We’ve been adding quite a few popular Australian vinyl records from the 1960s, 70s and 80s into the collection lately, and it got me thinking about all of that wonderful (and sometimes not so wonderful!) cover art that made vinyl record albums so memorable.
This decade by decade smorgasbord includes some of the most iconic album covers from the 1950s through to the mid 2000s, covering not just the great days of the long-playing record but also the first decade of the compact disc. The authors are at pains to point out that the covers are chosen for their design, not the quality of the album itself, but I’m afraid that doesn’t really explain the inclusion of Barry White’s Rhapsody in White (crikey!!). Some decades also come off better than others (the 50s and 60s), as do some genres (jazz and punk), but there is plenty here for just about every taste.
If, like me, you were a classical music nerd growing up in Melbourne in the 1960s you will probably be all too familiar with the World Record Club. The local branch of this British institution was remarkably productive, and many of the records they released came complete with locally designed and produced cover art, much of it startlingly original and inventive; and some of it just plain awful! This wonderful book captures the best and worst of this much loved company, and some of the names involved will definitely take you by surprise!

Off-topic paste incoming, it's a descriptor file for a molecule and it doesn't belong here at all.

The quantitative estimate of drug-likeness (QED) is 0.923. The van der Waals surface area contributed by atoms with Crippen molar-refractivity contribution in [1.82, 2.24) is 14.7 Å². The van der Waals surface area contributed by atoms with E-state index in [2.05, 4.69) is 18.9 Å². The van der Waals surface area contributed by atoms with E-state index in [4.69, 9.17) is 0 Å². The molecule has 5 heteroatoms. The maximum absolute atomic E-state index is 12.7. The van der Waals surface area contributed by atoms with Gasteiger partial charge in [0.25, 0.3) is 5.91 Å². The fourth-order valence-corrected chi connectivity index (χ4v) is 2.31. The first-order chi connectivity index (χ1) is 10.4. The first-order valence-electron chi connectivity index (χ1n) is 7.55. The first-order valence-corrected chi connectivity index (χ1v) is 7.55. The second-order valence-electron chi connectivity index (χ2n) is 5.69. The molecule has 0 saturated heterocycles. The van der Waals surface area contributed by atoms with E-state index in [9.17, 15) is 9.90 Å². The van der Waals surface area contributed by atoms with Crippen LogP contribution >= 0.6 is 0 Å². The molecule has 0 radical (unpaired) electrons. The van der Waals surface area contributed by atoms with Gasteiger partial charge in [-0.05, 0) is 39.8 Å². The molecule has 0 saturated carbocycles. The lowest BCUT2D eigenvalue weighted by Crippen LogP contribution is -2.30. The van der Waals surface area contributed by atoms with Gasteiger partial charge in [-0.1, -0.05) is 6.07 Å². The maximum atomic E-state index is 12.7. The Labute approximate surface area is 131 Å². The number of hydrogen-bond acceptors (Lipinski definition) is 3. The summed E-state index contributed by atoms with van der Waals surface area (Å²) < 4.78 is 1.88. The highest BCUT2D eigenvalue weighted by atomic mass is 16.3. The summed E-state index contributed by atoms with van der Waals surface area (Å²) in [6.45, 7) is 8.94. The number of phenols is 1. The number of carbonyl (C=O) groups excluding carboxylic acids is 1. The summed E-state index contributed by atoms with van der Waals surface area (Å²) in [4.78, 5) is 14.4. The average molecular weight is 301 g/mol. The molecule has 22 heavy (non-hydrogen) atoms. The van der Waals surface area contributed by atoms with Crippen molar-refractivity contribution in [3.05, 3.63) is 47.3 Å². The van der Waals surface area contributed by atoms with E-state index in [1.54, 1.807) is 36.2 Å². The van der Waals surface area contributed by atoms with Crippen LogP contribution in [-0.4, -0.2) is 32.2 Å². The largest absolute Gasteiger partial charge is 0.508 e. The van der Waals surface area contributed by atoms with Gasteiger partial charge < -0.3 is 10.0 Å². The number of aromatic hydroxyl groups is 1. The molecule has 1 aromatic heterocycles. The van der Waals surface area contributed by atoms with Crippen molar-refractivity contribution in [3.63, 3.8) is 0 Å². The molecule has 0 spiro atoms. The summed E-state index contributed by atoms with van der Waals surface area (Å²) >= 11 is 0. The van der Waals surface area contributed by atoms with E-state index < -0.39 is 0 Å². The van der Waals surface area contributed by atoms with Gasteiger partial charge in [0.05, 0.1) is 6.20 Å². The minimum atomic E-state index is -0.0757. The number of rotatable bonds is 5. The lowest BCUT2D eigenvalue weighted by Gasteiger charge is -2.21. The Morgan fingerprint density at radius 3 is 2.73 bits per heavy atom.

The movie soundtrack album is tailor-made for some exceptional graphics, feeding as it does off the poster art and graphic design that is part and parcel of a film’s commercial release. This extremely browsable volume goes from the deeply cheesy through to the truly iconic, and functions like a cinematic trip down memory lane as well. What more could you ask?
While not specifically targeting cover art, this survey of 100 of the most important Australian albums definitely does the job as far as reproducing some pretty iconic imagery. Whether its the uncompromising blackness of AC/DC’s Back in Black or the distinctly dustbowl outback of Diesel and Dust by Cold Chisel, this volume captures a uniquely Australian approach to the art of the rock album.
Though no less lavishly illustrated, this work takes a slightly more scholarly approach to its colourful subject as it seeks to chart the entire history of record sleeve design, from early attempts in the 78 RPM era through to the 1990s and the dominance of the compact disc. Only time will tell where design fits into the scheme of things as we slowly but surely move away from physical discs into the world of online music delivery.
And if you just can’t resist the good, the bad and the bizarre, then LP Cover Lover is the site for you!
And here’s one of my favourites from the classic Westminster label. So good!